Participants in the Field Tour for the 15th IBFRA Conference held in Krasnoyarsk, Russia, August 2011
- Act as a global window for boreal ecosystem and related research
- Contribute to sustainable development within the boreal ecoregion
- Create a forum for communication and information exchange
- to promote and coordinate fundamental and applied research related to boreal forest ecosystems
- to promote dissemination of research results, transfer of new technology, and new methods
- to further increase the understanding of the role of boreal forests
IBFRA links boreal forest researchers from Canada, Russia, the USA, and Europe for the promotion and coordination of boreal forest research.
The 16th International Boreal Forest Research Association (IBFRA) Conference was held from October 7 to 10, 2013, in Edmonton, Alberta, Canada
The conference theme was: "Boreal Forests at Risk: From Boreal Science to Public Policy"
The conference was hosted by Natural Resources Canada and the University of Alberta with sponsorship from several other organizations, including the International Union of Forest Research Organizations (IUFRO). About 230 attendees participated from eleven countries. Plenary and parallel sessions accommodated 75 oral presentations and an equal number of posters. The meeting organisers were Susan Conard, IBFRA president, and Werner Kurz of the Canadian Forest Service and Phil Comeau of the University of Alberta, members of the IBFRA Steering Group.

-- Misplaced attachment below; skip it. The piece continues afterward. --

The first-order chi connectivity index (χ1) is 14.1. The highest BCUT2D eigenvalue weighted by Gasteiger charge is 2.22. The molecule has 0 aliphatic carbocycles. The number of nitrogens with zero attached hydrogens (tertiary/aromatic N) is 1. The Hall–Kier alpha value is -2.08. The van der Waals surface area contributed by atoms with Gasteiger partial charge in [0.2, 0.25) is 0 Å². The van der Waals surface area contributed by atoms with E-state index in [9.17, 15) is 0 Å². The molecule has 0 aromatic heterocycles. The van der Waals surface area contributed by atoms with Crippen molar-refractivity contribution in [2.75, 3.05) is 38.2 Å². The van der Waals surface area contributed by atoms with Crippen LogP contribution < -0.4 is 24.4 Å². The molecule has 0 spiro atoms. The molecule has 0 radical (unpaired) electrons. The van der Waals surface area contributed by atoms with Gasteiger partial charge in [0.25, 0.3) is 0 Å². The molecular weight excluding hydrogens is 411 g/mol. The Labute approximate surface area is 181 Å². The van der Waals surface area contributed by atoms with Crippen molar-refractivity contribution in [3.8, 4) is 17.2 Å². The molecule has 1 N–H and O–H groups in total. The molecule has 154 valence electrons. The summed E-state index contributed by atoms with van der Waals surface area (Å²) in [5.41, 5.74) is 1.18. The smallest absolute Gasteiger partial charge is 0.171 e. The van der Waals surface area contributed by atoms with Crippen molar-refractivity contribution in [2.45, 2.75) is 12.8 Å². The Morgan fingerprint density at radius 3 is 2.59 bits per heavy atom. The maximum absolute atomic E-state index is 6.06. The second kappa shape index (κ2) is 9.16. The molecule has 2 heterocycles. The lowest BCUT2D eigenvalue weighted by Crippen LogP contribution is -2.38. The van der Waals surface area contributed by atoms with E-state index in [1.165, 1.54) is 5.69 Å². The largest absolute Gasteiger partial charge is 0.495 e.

The opening keynote talk by Francis Zwiers, IPCC WG1 vice-chair, drew a vivid portrait of the state of knowledge on climate change. Other keynote presentations were given by Jill Johnstone, on ecosystem inertia and resilience, and by Fiona Schmiegelow, on the Canadian Boreal Forest Agreement. Some of the key points from the large array of presentations were that the current complex forest management problems can only be addressed using multiple sources of data and integrated systems approaches, that adaptive management is still an unfulfilled promise because of the absence of follow-up monitoring, and that the increases in seasonal atmospheric CO2 oscillations indicate a yet-to-be-identified increasing carbon sink at high latitudes. After a short conference synthesis, the meeting ended with presentations from the leaders of forest management and research agencies of most circumboreal nations followed by a period of questions and answers.
The conference program, including pdf files of many of the presentations, is posted at http://www.ualberta.ca/~pcomeau/IBFRA2013/presentations.html. Selected papers will be submitted for a special issue of the Canadian Journal of Forest Research. In addition, the first four of eight papers in the Boreal Synthesis Series of the Canadian Forest Service that were presented at the IBFRA conference were published in the December 2013 issue of Environmental Reviews. The titles are:
- Impacts and prognosis of natural resource development on aquatic biodiversity in Canada's boreal zone
- Carbon in Canada's boreal forest — A synthesis
- Canadian boreal forests and climate change mitigation
- Anticipating the consequences of climate change for Canada's boreal forest ecosystems
These papers are available at: http://www.nrcresearchpress.com/toc/er/21/4.
IBFRA is also pleased to announce the selection of Rasmus Astrup of the Norwegian Forest and Landscape Institute as its new president.
Pierre Bernier, Werner Kurz, Susan Conard, IBFRA Steering Group